Closure of BBC recipe website cooks up storm in UK
A BBC plan to shut down its recipe website left Britons simmering Tuesday at the demise of a resource offering free tips on cooking everything from lemon drizzle cake to scrambled eggs.
Over 100,000 people have signed a petition opposing the mothballing of 11,000 recipes as part of a push to cut costs at the public service broadcaster.
Thousands also took to Twitter to protest.
"Can't imagine there is ANYONE in the UK who cooks who won't be upset," wrote user Olivia Crellin.
"Literally 90% of my dinners are from #bbcrecipes," added Aniqah C.
A BBC spokeswoman insisted that while the website was being closed and no further recipes would be added, people would still be able to access existing ones.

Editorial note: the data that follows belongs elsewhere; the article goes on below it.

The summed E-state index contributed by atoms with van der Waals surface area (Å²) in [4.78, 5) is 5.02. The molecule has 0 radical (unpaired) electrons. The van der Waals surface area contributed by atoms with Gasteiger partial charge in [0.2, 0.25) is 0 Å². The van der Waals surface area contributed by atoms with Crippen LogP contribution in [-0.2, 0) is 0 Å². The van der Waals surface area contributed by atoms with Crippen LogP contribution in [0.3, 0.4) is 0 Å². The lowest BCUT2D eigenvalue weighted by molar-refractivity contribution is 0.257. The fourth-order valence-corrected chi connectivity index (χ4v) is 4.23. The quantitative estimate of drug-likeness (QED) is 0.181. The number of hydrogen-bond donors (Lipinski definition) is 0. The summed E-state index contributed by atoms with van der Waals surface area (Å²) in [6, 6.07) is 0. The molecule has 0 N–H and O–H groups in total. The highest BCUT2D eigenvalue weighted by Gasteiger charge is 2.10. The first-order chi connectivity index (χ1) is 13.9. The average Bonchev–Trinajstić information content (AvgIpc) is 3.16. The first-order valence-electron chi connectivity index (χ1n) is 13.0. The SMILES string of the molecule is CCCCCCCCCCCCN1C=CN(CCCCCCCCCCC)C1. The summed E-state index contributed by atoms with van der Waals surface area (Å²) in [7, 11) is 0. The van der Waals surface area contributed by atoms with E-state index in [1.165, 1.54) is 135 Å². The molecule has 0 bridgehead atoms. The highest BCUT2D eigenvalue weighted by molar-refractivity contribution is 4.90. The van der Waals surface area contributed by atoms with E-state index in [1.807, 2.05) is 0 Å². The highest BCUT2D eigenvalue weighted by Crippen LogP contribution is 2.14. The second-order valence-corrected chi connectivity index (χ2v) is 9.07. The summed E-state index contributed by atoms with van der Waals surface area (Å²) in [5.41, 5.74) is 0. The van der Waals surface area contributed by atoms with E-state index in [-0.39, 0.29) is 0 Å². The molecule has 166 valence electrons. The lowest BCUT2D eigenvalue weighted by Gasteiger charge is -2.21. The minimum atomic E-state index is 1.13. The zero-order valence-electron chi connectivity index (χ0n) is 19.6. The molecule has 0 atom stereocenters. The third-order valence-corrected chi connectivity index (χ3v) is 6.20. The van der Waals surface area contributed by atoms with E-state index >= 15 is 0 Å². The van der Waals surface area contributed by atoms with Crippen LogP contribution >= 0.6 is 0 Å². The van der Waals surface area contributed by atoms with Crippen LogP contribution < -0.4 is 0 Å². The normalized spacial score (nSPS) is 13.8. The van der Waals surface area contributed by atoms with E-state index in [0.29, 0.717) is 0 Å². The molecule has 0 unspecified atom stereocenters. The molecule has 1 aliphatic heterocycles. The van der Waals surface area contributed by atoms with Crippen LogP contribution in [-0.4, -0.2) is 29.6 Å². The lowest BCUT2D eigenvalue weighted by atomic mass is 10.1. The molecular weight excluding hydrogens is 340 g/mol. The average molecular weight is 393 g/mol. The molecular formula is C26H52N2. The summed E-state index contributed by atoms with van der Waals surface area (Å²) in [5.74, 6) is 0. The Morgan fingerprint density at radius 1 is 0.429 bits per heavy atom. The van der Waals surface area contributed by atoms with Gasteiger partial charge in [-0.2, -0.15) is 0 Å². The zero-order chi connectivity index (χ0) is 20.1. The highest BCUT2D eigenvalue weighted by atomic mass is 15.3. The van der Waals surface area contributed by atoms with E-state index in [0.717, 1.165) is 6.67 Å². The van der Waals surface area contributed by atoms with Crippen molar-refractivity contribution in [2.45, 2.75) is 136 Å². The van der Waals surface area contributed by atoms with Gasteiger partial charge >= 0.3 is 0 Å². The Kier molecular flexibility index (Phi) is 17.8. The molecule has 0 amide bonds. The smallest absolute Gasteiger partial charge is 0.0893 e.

But media reports suggested the recipes could become hard to find.
The broadcaster said in a statement that its online activities would now focus on "six flagship areas after a review to ensure they remain high quality and distinctive".
These include news, sport and "ideas" -- arts, culture, history and science.
Other sites being closed include travel and some local news pages.
The BBC is under pressure from Prime Minister David Cameron's government to slim down as ministers implement a programme of biting austerity cuts.
Last week, Culture Secretary John Whittingdale published a long-awaited policy paper on the future of the BBC.
It indicated that online content should focus on "rigorous, impartial analysis of important news events and current affairs".
The cuts confirmed Tuesday come as part of £700 million (900 million euros, $1 billion) in overall savings which the BBC must make by 2021/22.
The broadcaster has announced hundreds of job cuts in recent months.
The BBC is largely funded by the annual licence fee of £145.50 which every household watching live television has to pay.
However, the broadcaster's royal charter -- which sets out its independence and how it operates -- is up for renewal at the end of this year.
The terms of this are expected to be negotiated between the BBC and the government.
© 2016 AFP